action: nothing happens in the earlier part of the play to create an
element of suspense forelooking to the developments at the close.
Marlowe’s triumphs are detailed to one another by his friends, but
they are not _shown_ in some great scene where he might receive the
acclamations of the people and so contrast sharply with his downfall
at the end: story suffices for action. The sentiment of the play
presents also no intricacies: Alison, although loving Marlowe, is not
for a moment a factor of love in his life, since he neither suspects
her attachment nor reciprocates it, and hence the jealousy of her
suitors has no effect either upon him or upon the supposed audience.
“Her Ladyship” is not pitted against Alison, since the latter knows
that Marlowe’s heart is given to his veiled divinity; hence there are
no complexities arising from the love-element. For the purpose of
acting, therefore, the play seems to me to lack movement, suspense,
variety of characterization, and, except in the drawing of Marlowe,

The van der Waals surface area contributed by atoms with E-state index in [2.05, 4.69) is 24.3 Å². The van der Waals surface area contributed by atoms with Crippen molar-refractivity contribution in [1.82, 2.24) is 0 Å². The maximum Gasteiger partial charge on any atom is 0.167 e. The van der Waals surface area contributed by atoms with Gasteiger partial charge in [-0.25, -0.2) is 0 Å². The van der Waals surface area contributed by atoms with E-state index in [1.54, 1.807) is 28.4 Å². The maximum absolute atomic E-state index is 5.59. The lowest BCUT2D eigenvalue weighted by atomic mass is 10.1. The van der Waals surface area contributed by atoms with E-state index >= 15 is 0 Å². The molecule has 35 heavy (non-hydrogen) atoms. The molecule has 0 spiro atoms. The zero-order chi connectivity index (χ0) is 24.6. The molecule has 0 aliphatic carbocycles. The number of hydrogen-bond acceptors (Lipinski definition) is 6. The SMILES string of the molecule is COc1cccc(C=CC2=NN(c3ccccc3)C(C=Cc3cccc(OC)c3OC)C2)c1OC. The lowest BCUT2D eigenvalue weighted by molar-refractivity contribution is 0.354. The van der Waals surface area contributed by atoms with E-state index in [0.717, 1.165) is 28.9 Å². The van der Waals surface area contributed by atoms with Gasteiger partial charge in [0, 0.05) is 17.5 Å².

definiteness of type. It has, however, a strong and vivid scene at the
close, leading up to and including Marlowe’s tragic death, and a scene
of rare beauty and of intense dramatic reality, of which I shall speak
later, in the visit of Marlowe to Alison after his downfall.

On the side of literature, the drama contains work of admirable
strength and quality, work that in its beauty of phrase and subtlety
of penetration is not unworthy to be put into the mouth of Marlowe of
the “mighty line.” Miss Peabody never falls into the Shakespearizing
strain which many writing of that epoch assume; her dialogue is vivid,
direct, and full of original imagery, as when Marlowe speaks of Alison
as having for him—

Snowflake pity,
Destined to melt and lose itself in fire
Or ever it can cool my tongue,

and thus describes her:

Why, she was a maid
Of crystalline! If you looked near enough,
You’d see the wonder changing in her eyes
Like parti-colored marvels in a brook,
Bright through the clearness!

Note now in contrast the impassioned words in which he pictures his

Hers is the Beauty that hath moved the world
Since the first woman. Beauty cannot die.
No worm may spoil it. Unto earth it goes,
There to be cherished by the cautious spring,
Close folded in a rose, until the time
Some new imperial spirit comes to earth
Demanding a fair raiment; and the earth
Yields up her robes of vermeil and of snow,
Violet-veinéd—beautiful as wings,